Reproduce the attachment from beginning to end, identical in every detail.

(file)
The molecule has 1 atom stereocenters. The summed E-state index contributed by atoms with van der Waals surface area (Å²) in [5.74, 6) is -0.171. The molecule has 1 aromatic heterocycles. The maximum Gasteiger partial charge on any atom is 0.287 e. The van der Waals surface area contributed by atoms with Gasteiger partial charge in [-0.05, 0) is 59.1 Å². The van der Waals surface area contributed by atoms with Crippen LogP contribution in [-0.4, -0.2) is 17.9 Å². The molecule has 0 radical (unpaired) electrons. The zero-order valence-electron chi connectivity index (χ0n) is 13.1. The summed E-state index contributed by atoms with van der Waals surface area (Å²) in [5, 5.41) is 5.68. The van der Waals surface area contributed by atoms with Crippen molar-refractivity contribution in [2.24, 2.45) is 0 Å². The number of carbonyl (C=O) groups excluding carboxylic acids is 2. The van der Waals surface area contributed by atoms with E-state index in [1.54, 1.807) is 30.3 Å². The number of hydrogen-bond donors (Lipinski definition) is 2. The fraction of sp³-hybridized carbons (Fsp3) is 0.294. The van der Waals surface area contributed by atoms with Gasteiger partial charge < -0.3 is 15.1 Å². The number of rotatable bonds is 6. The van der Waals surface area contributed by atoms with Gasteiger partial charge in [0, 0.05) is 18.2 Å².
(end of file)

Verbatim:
The molecule has 1 atom stereocenters. The summed E-state index contributed by atoms with van der Waals surface area (Å²) in [5.74, 6) is -0.171. The molecule has 1 aromatic heterocycles. The maximum Gasteiger partial charge on any atom is 0.287 e. The van der Waals surface area contributed by atoms with Gasteiger partial charge in [-0.05, 0) is 59.1 Å². The van der Waals surface area contributed by atoms with Crippen LogP contribution in [-0.4, -0.2) is 17.9 Å². The molecule has 0 radical (unpaired) electrons. The zero-order valence-electron chi connectivity index (χ0n) is 13.1. The summed E-state index contributed by atoms with van der Waals surface area (Å²) in [5, 5.41) is 5.68. The van der Waals surface area contributed by atoms with Crippen molar-refractivity contribution in [2.24, 2.45) is 0 Å². The number of carbonyl (C=O) groups excluding carboxylic acids is 2. The van der Waals surface area contributed by atoms with E-state index in [1.54, 1.807) is 30.3 Å². The number of hydrogen-bond donors (Lipinski definition) is 2. The fraction of sp³-hybridized carbons (Fsp3) is 0.294. The van der Waals surface area contributed by atoms with Gasteiger partial charge < -0.3 is 15.1 Å². The number of rotatable bonds is 6. The van der Waals surface area contributed by atoms with Gasteiger partial charge in [0, 0.05) is 18.2 Å².